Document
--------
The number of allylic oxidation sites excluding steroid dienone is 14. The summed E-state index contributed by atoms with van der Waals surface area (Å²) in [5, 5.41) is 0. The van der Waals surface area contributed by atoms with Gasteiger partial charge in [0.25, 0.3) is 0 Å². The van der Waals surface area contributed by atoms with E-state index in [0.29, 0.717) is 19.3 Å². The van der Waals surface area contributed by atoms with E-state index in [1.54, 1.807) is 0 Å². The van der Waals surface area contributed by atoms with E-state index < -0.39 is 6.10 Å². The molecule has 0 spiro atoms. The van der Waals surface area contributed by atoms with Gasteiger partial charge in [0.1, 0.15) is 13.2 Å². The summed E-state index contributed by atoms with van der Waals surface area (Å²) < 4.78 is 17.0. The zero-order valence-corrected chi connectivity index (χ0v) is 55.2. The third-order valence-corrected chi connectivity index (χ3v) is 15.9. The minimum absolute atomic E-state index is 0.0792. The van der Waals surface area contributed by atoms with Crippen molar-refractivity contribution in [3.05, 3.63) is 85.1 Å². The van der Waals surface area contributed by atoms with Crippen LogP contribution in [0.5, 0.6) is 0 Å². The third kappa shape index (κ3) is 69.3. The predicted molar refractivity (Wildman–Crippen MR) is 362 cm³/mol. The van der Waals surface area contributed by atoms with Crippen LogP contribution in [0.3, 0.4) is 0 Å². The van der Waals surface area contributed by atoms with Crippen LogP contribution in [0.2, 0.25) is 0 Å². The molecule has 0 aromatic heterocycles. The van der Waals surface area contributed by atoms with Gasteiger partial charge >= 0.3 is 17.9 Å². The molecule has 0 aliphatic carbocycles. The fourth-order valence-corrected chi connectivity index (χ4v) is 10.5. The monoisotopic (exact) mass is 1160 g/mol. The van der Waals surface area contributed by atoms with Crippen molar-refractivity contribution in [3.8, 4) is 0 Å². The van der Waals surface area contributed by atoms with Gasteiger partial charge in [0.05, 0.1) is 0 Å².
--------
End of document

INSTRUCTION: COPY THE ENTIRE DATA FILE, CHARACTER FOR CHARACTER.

The number of allylic oxidation sites excluding steroid dienone is 14. The summed E-state index contributed by atoms with van der Waals surface area (Å²) in [5, 5.41) is 0. The van der Waals surface area contributed by atoms with Gasteiger partial charge in [0.25, 0.3) is 0 Å². The van der Waals surface area contributed by atoms with E-state index in [0.29, 0.717) is 19.3 Å². The van der Waals surface area contributed by atoms with E-state index in [1.54, 1.807) is 0 Å². The van der Waals surface area contributed by atoms with E-state index < -0.39 is 6.10 Å². The molecule has 0 spiro atoms. The van der Waals surface area contributed by atoms with Gasteiger partial charge in [0.1, 0.15) is 13.2 Å². The summed E-state index contributed by atoms with van der Waals surface area (Å²) < 4.78 is 17.0. The zero-order valence-corrected chi connectivity index (χ0v) is 55.2. The third-order valence-corrected chi connectivity index (χ3v) is 15.9. The minimum absolute atomic E-state index is 0.0792. The van der Waals surface area contributed by atoms with Crippen molar-refractivity contribution in [3.05, 3.63) is 85.1 Å². The van der Waals surface area contributed by atoms with Crippen LogP contribution in [0.5, 0.6) is 0 Å². The third kappa shape index (κ3) is 69.3. The predicted molar refractivity (Wildman–Crippen MR) is 362 cm³/mol. The van der Waals surface area contributed by atoms with Crippen LogP contribution in [0.3, 0.4) is 0 Å². The van der Waals surface area contributed by atoms with Crippen LogP contribution in [0.2, 0.25) is 0 Å². The molecule has 0 aromatic heterocycles. The van der Waals surface area contributed by atoms with Gasteiger partial charge >= 0.3 is 17.9 Å². The molecule has 0 aliphatic carbocycles. The fourth-order valence-corrected chi connectivity index (χ4v) is 10.5. The monoisotopic (exact) mass is 1160 g/mol. The van der Waals surface area contributed by atoms with Crippen molar-refractivity contribution in [3.8, 4) is 0 Å². The van der Waals surface area contributed by atoms with Gasteiger partial charge in [0.05, 0.1) is 0 Å².